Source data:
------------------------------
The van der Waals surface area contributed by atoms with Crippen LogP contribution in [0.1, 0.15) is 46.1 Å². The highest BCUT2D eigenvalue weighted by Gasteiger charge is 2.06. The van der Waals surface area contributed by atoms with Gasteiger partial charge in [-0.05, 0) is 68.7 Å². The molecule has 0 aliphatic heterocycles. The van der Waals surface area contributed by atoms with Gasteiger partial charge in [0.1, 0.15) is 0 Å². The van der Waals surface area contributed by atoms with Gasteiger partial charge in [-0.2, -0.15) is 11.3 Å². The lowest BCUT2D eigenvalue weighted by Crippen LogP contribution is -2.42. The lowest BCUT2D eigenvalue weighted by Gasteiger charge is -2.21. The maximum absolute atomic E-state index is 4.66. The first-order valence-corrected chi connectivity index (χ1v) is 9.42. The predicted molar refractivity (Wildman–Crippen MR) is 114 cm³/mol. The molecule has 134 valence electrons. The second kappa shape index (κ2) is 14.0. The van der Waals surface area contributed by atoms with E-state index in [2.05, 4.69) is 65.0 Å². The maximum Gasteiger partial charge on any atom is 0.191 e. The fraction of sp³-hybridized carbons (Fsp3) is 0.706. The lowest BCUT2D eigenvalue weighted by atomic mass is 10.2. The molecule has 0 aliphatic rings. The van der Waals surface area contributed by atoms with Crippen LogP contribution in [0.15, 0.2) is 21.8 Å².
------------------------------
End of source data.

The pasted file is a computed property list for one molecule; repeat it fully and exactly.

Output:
The van der Waals surface area contributed by atoms with Crippen LogP contribution in [0.1, 0.15) is 46.1 Å². The highest BCUT2D eigenvalue weighted by Gasteiger charge is 2.06. The van der Waals surface area contributed by atoms with Gasteiger partial charge in [-0.05, 0) is 68.7 Å². The molecule has 0 aliphatic heterocycles. The van der Waals surface area contributed by atoms with Gasteiger partial charge in [0.1, 0.15) is 0 Å². The van der Waals surface area contributed by atoms with Gasteiger partial charge in [-0.2, -0.15) is 11.3 Å². The lowest BCUT2D eigenvalue weighted by Crippen LogP contribution is -2.42. The lowest BCUT2D eigenvalue weighted by Gasteiger charge is -2.21. The maximum absolute atomic E-state index is 4.66. The first-order valence-corrected chi connectivity index (χ1v) is 9.42. The predicted molar refractivity (Wildman–Crippen MR) is 114 cm³/mol. The molecule has 134 valence electrons. The second kappa shape index (κ2) is 14.0. The van der Waals surface area contributed by atoms with E-state index in [2.05, 4.69) is 65.0 Å². The maximum Gasteiger partial charge on any atom is 0.191 e. The fraction of sp³-hybridized carbons (Fsp3) is 0.706. The lowest BCUT2D eigenvalue weighted by atomic mass is 10.2. The molecule has 0 aliphatic rings. The van der Waals surface area contributed by atoms with Crippen LogP contribution in [0.15, 0.2) is 21.8 Å².